“People around me definitely make me as good a person as I am,” Seidler said. “My friends have been great. Being around Ryan, who is a great baseball player himself and sees things differently than me — we make each other better at baseball. He gets off work and then comes over and sees as much of our games as he can, and my mom takes off work and comes over to see all the games as well. It is a family household thing. As for my day — I do everything for [my dad].”

Chesapeake-AA pitcher Joe Seidler delivers to a Poolesville batter during the Class 3A state championship game at Ripken Stadium in Aberdeen last season.
Chesapeake-AA pitcher Joe Seidler delivers to a Poolesville batter during the Class 3A state championship game at Ripken Stadium in Aberdeen last season. (Matt Button / Baltimore Sun Media Group)

It was always all about the fundamentals and doing your best every time. He was a great guy, and I compete for him.


Share quote & link

The elder Joe was not able to see Seidler become the player he is today. He died from cancer, at the age of 41, in April 2010, leaving behind two sons and a community that appreciated his dedication to coaching.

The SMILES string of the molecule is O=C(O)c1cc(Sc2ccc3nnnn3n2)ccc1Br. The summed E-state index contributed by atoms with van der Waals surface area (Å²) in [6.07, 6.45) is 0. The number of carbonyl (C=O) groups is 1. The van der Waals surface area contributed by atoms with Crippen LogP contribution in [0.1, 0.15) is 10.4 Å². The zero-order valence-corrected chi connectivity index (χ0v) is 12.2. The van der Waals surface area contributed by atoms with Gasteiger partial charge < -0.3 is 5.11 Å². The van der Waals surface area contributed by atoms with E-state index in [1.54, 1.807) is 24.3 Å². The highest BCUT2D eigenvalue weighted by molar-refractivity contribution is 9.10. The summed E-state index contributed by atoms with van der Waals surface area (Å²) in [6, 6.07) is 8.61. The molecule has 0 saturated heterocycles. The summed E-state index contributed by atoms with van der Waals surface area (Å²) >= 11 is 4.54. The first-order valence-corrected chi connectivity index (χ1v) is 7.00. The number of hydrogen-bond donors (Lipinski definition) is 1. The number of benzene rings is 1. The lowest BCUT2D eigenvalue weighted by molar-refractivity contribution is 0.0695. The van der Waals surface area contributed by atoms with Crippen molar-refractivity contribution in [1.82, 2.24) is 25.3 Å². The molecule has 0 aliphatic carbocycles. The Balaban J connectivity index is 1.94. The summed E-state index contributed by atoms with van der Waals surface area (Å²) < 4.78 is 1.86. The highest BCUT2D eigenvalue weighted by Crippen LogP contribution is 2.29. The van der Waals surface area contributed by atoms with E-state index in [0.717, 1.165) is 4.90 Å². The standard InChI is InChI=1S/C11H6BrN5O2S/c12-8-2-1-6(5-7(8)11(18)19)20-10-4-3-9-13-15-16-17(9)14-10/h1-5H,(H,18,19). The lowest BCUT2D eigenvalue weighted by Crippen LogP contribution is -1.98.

“His dad was a really good baseball player at Northeast, but he was also a very influential coach with the Lake Shore program,” said Mike Marsh, Chesapeake’s pitching and infield coach, and a former Cougar himself. “Joe bears the weight of his dad. A lot of kids don’t carry that kind of weight on their shoulders.”

Advertisement

The elder Joe played in the Havenwood Little League, moved to Northeast, and restarted the cycle by coaching his sons and their friends in Lake Shore. His bond, with Ryan and the younger Joe, was special.

“His bond with his dad was foremost about baseball; the driving factor is still baseball,” said Chesapeake coach Ken King, another Cougars alum. “I have never heard Joe talk about him, but he is a quiet kid. He is never boisterous; he is always even-keeled.”